ASB Law’s non-replacement of chief exec fuels speculation

The departure of ASB Law’s chief executive two weeks ago has set tongues wagging in the South East legal market. As first revealed on www.thelawyer.com (20 February), Christopher Honeyman Brown has left the law firm to pursue “other interests” and will not be replaced as chief executive.

Lawyers in the region have been awash with speculation as to why Honeyman Brown left and what the exit means for the future of ASB. Since his departure he has been unavailable for comment.

Senior partner Russell Bell has no doubts about the firm’s future. “ASB will be run by an executive committee, which includes myself and partners Andy Taylor and Andrew Clinton,” he says.

ASB continues to be a source of intrigue within the South East legal market because of its recent, and sometimes tumultuous, history. The firm was formed by the three-way merger of Argles & Court, Burstows and Stonehams in 1999. At the end of the 2004-05 financial year, ASB had 43 partners and offices in Brighton, Crawley, Croydon, Horsham and Maidstone.

Honeyman Brown advised on the merger when he was working at chartered accountants Horwath Clark Whitehill. In 2001 he was brought in as chief executive and became one of the few examples of a non-lawyer leading a firm.

During his time at the helm, Honeyman Brown oversaw a number of changes, including several departures. Just last year ASB cut 11 jobs across its offices, including three fee-earners, while three family and private client partners jumped ship to Goodman Derrick.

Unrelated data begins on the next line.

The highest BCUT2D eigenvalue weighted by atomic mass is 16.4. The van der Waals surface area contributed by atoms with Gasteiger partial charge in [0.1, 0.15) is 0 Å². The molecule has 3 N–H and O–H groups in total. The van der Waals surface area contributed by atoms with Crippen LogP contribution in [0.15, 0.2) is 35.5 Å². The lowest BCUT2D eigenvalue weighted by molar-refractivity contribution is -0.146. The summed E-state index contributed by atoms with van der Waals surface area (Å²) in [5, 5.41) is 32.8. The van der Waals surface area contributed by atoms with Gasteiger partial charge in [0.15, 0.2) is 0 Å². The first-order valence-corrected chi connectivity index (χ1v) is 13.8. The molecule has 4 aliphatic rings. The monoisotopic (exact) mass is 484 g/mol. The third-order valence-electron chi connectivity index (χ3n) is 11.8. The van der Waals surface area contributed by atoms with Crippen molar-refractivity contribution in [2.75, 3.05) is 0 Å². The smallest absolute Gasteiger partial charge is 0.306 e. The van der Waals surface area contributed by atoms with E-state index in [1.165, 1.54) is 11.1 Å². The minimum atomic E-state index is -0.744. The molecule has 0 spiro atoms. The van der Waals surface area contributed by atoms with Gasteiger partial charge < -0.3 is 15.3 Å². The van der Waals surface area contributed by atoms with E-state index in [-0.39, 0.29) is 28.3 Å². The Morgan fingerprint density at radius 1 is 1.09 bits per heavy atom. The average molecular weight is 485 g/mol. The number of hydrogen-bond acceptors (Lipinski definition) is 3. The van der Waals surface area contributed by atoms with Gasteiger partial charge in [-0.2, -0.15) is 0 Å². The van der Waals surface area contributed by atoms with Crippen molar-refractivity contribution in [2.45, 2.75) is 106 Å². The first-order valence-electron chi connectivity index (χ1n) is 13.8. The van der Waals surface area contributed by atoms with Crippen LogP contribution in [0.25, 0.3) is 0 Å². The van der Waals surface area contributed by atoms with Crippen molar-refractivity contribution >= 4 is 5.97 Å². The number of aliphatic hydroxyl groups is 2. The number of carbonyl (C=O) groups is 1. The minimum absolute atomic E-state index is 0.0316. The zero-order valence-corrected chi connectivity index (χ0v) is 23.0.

Bell says Honeyman Brown was a great change manager. He adds: “Did he stay too long? You never can tell. He was great at building a team and we’ve got to a place now where we’re ready to grow.”

There is a sense that Bell and his team are coming out of Honeyman Brown’s shadow. “The new generation of partners have matured and they’re ready to run the firm,” says Bell.

The South and South East legal market has seen considerable consolidation in the past five years. Blake Lapthorn Linnell is the result of two separate mergers – between Blake Lapthorn and Sherwin Oliver in 2002, and then with Linnells 18 months later. It is on the verge of completing another (see page 1). At the start of 2005, DMH picked up London firm Stallard to create 42-partner firm DMH Stallard.

As with the unions listed above, ASB’s merger was designed to give it critical mass in the market and increase profitability. Of the seven South East firms in The Lawyer UK 100, ASB’s profit per equity partner (PEP) of £130,000 is one of the lowest in the region. Only Blake Lapthorn and Penningtons have lower PEPs at £125,000 apiece, while at the other end of the scale Thomas Eggar enjoys a PEP of £235,000.

ASB sits at the bottom of all the South East firms in The Lawyer UK 100 when ranked by turnover. ASB’s revenue for 2004-05 was £18.2m compared with the £30m generated by Blake Lapthorn.

Rivals claim that the low PEP hampers ASB when it tries to recruit, but Bell again shrugs off such criticisms. “PEP is going to go up substantially in the next few years. And we’ve not had problems recruiting at the current level,” he insists.

So what does the future hold for ASB Law? Unlike some of his rivals, Bell has no desire to open a London office and is pinning the firm’s growth on the local economy, where projects include the redevelopment of the Thames Valley Gateway and the growth of the Gatwick Triangle.

“There’s more than enough headroom in the South East. There’s lots going on around Gatwick and Kent and that’s where we see ourselves growing,” explains Bell.

A rival managing partner has conciliatory words, arguing that ASB plays an important local role. “Other firms are facing towards London,” he says. “We need [ASB] to be successful locally or other clients may just go straight to London and the whole region will suffer.”